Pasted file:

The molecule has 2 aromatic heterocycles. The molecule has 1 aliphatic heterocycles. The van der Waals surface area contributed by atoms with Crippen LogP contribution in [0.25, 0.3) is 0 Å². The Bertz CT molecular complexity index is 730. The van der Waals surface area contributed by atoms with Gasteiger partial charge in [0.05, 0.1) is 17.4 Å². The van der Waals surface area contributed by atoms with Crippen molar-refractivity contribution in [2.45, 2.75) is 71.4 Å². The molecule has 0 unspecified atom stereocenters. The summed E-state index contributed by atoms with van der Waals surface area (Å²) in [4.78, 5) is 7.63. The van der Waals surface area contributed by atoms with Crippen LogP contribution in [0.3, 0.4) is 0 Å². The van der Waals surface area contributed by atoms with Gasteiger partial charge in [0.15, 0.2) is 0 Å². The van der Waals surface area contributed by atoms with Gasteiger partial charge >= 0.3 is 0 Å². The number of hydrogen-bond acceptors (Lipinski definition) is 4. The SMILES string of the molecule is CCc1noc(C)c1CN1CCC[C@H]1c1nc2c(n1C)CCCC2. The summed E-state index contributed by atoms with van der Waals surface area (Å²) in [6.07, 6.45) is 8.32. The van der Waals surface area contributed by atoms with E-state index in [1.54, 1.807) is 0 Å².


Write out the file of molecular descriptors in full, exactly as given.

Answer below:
The molecule has 2 aromatic heterocycles. The molecule has 1 aliphatic heterocycles. The van der Waals surface area contributed by atoms with Crippen LogP contribution in [0.25, 0.3) is 0 Å². The Bertz CT molecular complexity index is 730. The van der Waals surface area contributed by atoms with Gasteiger partial charge in [0.05, 0.1) is 17.4 Å². The van der Waals surface area contributed by atoms with Crippen molar-refractivity contribution in [2.45, 2.75) is 71.4 Å². The molecule has 0 unspecified atom stereocenters. The summed E-state index contributed by atoms with van der Waals surface area (Å²) in [4.78, 5) is 7.63. The van der Waals surface area contributed by atoms with Crippen LogP contribution in [0.3, 0.4) is 0 Å². The van der Waals surface area contributed by atoms with Gasteiger partial charge in [0.15, 0.2) is 0 Å². The van der Waals surface area contributed by atoms with Gasteiger partial charge >= 0.3 is 0 Å². The number of hydrogen-bond acceptors (Lipinski definition) is 4. The SMILES string of the molecule is CCc1noc(C)c1CN1CCC[C@H]1c1nc2c(n1C)CCCC2. The summed E-state index contributed by atoms with van der Waals surface area (Å²) in [6.07, 6.45) is 8.32. The van der Waals surface area contributed by atoms with E-state index in [1.54, 1.807) is 0 Å².